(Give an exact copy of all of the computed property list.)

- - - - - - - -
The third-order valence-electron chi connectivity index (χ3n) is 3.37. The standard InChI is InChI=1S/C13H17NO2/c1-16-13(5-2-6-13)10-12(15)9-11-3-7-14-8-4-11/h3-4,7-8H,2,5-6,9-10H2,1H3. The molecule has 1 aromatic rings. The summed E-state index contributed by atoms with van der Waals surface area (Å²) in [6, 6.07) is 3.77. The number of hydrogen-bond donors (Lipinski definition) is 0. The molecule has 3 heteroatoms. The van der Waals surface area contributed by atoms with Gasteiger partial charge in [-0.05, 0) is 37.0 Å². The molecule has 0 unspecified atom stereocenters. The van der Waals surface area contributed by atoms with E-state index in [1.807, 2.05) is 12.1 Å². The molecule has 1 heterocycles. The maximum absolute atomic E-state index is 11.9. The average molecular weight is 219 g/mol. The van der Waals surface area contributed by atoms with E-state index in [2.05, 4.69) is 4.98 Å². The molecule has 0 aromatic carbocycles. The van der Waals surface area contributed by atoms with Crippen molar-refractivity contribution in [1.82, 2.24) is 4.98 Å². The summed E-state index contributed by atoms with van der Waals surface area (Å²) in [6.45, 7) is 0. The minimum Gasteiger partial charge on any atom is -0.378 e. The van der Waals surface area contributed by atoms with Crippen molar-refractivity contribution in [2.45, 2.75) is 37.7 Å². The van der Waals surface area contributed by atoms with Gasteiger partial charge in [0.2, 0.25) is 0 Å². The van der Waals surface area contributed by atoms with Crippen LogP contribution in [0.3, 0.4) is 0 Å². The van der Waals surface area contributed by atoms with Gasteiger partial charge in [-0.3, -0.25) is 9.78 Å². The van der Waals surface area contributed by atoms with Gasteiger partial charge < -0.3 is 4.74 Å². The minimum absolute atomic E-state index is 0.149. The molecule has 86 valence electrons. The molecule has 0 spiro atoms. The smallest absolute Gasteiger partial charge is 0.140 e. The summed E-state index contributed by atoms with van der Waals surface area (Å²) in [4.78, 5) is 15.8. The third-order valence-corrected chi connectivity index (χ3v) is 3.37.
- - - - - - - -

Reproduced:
The third-order valence-electron chi connectivity index (χ3n) is 3.37. The standard InChI is InChI=1S/C13H17NO2/c1-16-13(5-2-6-13)10-12(15)9-11-3-7-14-8-4-11/h3-4,7-8H,2,5-6,9-10H2,1H3. The molecule has 1 aromatic rings. The summed E-state index contributed by atoms with van der Waals surface area (Å²) in [6, 6.07) is 3.77. The number of hydrogen-bond donors (Lipinski definition) is 0. The molecule has 3 heteroatoms. The van der Waals surface area contributed by atoms with Gasteiger partial charge in [-0.05, 0) is 37.0 Å². The molecule has 0 unspecified atom stereocenters. The van der Waals surface area contributed by atoms with E-state index in [1.807, 2.05) is 12.1 Å². The molecule has 1 heterocycles. The maximum absolute atomic E-state index is 11.9. The average molecular weight is 219 g/mol. The van der Waals surface area contributed by atoms with E-state index in [2.05, 4.69) is 4.98 Å². The molecule has 0 aromatic carbocycles. The van der Waals surface area contributed by atoms with Crippen molar-refractivity contribution in [1.82, 2.24) is 4.98 Å². The summed E-state index contributed by atoms with van der Waals surface area (Å²) in [6.45, 7) is 0. The minimum Gasteiger partial charge on any atom is -0.378 e. The van der Waals surface area contributed by atoms with Crippen molar-refractivity contribution in [2.45, 2.75) is 37.7 Å². The van der Waals surface area contributed by atoms with Gasteiger partial charge in [0.2, 0.25) is 0 Å². The van der Waals surface area contributed by atoms with Crippen LogP contribution in [0.3, 0.4) is 0 Å². The van der Waals surface area contributed by atoms with Gasteiger partial charge in [-0.3, -0.25) is 9.78 Å². The van der Waals surface area contributed by atoms with Gasteiger partial charge < -0.3 is 4.74 Å². The minimum absolute atomic E-state index is 0.149. The molecule has 86 valence electrons. The molecule has 0 spiro atoms. The smallest absolute Gasteiger partial charge is 0.140 e. The summed E-state index contributed by atoms with van der Waals surface area (Å²) in [4.78, 5) is 15.8. The third-order valence-corrected chi connectivity index (χ3v) is 3.37.